Problem is that the door between room a and d has to remain closed so a fan won't work.
 
Hi,

I am new to this forum. We live very rural, and totally off grid. We have an older stone home with minimal insulation on our property. We generate all of our electricity with a hydro electric plant. For the last 27 years we have had an abundance of electricity from our hydro plant. We have heated this stone home with electric heaters. This has been quite satisfactory. Climate change is affecting the flow in our river and thus our electricity production. We need an alternative to the electric heaters. There is no basement and no attic, thus no place for ducting. I have uploaded the basic floor plan for the house. There are 2 very old, totally inefficient woodstoves in the house. We are planning to replace the stoves with high efficiency double burn stoves. There is a 5” gap at the top of the Adobe Brick walls between the top of the wall and ceiling that I hope will serve to move heat into Rooms C and F (on the floor plan). All the doors between the rooms can pretty much stay open all the time. I am hoping this will be sufficient to “spread” the heat throughout the house. Any suggestions and/or comments about this plan?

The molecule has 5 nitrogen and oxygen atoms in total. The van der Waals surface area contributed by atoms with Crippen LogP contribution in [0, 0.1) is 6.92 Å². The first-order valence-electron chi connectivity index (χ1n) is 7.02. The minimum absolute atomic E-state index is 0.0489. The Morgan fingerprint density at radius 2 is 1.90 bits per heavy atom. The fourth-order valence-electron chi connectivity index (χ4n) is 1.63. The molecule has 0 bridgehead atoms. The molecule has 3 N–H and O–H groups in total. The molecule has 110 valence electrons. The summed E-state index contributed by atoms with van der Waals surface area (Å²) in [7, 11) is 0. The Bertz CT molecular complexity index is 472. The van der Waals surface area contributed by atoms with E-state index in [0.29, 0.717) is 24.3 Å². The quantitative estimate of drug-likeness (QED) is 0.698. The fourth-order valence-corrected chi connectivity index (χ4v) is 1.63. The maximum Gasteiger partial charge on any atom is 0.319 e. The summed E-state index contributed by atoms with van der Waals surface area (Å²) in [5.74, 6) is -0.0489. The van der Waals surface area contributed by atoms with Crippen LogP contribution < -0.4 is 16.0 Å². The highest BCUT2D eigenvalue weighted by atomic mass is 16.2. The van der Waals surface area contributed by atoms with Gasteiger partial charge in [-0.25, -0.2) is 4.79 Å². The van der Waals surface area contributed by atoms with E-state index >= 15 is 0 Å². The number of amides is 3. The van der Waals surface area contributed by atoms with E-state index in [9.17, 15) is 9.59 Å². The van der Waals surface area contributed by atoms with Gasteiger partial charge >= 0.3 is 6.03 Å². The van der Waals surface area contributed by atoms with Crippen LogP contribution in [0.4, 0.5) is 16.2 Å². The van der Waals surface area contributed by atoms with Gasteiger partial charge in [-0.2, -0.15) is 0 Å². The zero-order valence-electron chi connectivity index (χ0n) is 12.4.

The exception and what I mostly need help with is Room A. There is an older man with health issues that lives in this room. For a number of reasons, the door between Rooms A and D must stay closed most of the time. It is important that Room A stay consistently warm. The wall between the rooms is a standard framed sheetrock wall. I was thinking of cutting some small vent openings between the rooms and using small circulation fans to move warm air into Room A. I have read that using fans can create negative pressure issues in Room D (in our case) that could cause back drafting in the woodstove.

Any help with how to proceed would be greatly appreciated. Will fans be an issue? Where to place them? What else might work? Is there any other approach that is better? Does it seem like the overall plan for the house will work?

Thank You.
Are you following this thread?

 
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While having stoves going 24/7 will create natural convection that will keep the heating relatively equal (as just described in the thread EbS-P just linked), your issue is that you're trying to maintain a very small delta (2 - 4 degrees?) across an interior wall, with a very large delta (50 degrees) across an exterior wall, whereas their R value ratios are likely less than 12:1 or 24:1. Obviously, you will need to either move air between room a and another warmer room, or to add supplemental heat to room a.

Is your electric supply sufficient to keep an electric space heater going in room a, for that little bit of added heat required there, while carrying the rest of the load on the stoves?
 
Problem is that the door between room a and d has to remain closed so a fan won't work.